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Resham Mishra,1 Alok Hemal2

Senior Resident1, Professor 2Department of Pediatrics. Post Graduate Institute of Medical Education and Research,

Dr Ram Manohar Lohia Hospital, New Delhi 110001.



Literature reveals that children and adolescents with HIV infection experience more subjective distress than their uninfected peers (2). Dysphoria, hopelessness, preoccupation with their illness, low self esteem and poor body image are some of the important presenting complaints among them. According to a panel presentation at the Eighteenth International AIDS Conference in Vienna, the needs of adolescents living with HIV are much more sensitive and varied than those of adults, as they must simultaneously deal with 'adult' issues like disclosure, practicing safe sex, and adhering to treatment, while also addressing issues traditionally associated with adolescence, such as first sexual experience, peer pressure and forming personal identity. Some adolescents with HIV, report more sexual risk-taking behaviour and conduct or hyperactivity disorders. Little is known about the specific factors that predict psychological adjustment in these children, and how these children and families fare when compared to families of similar backgrounds (12,3,).

Key Words: Psychosocial, Behavioural, Hiv,Children And Adolescents



As the number of young people living with HIV is rising internationally, new and innovative ways to talk about sex education, disclosure of status and health need to be developed for HIV-positive adolescents. Various studies and clinical reports have suggested that HIV-positive children and adolescents are at risk for behavioural problems. The transition of HIV from an acute, lethal disease to a sub acute, chronic disease has enormous implications for the neurocognitive and psychosocial development of children and families. In a study conducted at a tertiary health care centre of North India, 80.7% HIV-infected children were reported to have behavioural problems as compared to 18.3% of healthy control group. Also, psychiatric behaviour in HIV-infected children as a risk factor for further transmission of HIV infection was also identified in significant proportion in the study population (4).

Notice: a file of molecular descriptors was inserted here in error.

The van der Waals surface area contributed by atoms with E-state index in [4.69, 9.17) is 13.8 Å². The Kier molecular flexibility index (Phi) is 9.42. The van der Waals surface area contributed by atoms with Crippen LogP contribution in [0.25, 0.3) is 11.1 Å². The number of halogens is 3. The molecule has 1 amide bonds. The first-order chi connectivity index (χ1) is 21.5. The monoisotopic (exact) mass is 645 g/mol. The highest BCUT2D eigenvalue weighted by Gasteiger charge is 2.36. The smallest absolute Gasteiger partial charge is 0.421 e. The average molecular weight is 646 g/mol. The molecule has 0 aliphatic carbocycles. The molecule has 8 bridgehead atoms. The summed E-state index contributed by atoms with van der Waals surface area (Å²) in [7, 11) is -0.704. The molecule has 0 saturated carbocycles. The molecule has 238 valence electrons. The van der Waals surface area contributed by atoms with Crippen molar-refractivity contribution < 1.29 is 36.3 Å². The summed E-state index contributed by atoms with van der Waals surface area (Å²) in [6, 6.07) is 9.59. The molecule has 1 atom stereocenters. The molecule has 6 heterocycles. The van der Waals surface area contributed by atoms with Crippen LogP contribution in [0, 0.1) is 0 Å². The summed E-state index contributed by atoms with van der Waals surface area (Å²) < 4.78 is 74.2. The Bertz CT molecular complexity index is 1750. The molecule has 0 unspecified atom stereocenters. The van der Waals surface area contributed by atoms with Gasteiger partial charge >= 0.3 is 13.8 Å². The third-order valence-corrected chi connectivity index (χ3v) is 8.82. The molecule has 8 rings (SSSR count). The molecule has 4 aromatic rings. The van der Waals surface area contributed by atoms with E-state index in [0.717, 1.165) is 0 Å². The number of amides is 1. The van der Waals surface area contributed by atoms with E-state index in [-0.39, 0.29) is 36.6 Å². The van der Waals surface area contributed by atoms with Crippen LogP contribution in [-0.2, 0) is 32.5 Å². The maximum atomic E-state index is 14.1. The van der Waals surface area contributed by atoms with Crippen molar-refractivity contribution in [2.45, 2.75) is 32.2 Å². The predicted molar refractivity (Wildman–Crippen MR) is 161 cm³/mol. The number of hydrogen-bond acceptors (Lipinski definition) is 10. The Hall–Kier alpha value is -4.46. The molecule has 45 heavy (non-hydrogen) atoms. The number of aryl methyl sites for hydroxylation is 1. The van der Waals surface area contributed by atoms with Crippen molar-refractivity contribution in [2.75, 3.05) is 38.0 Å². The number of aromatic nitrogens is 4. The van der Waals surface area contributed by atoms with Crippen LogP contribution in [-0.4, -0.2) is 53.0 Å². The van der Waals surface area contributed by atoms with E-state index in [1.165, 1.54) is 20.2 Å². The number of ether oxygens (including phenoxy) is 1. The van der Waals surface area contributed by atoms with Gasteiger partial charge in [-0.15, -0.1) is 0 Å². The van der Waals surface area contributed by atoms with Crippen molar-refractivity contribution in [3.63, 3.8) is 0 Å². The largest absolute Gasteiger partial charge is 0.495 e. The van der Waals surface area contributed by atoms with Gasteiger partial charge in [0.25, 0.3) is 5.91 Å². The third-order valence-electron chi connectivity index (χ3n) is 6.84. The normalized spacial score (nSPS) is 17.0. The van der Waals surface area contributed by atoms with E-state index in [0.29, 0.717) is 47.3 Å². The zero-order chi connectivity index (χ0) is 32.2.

The etiology of behavioural abnormalities in HIV-infected children and adolescents is likely to be multifactorial, including factors such as prenatal drug exposure, severity of infection, difficult family environment, age of parents, level of parental education, absence of parent, changes in caregivers, illiteracy, nutrition and poverty (4). In India, a variety of stressors are experienced by majority of HIV-infected and affected children including trauma, number of hours spent by the parent with the child, HIV illness of the parent and familial mental illness that may contribute towards poor behavioural outcomes (1). A study conducted in Uganda and Kenya revealed that HIV-positive young people concurrently felt empowered and excited about growing older, while also being weary of the potential restrictions and increased responsibility resulting from their HIV status (5). Due to notions of AIDS as a deadly virus, it was found that many adolescents “lived in the moment” and wanted to get “the most out of a life with HIV”. In reality, this often resulted in early first sexual experience, as young people “did not want to die without having sex” (6).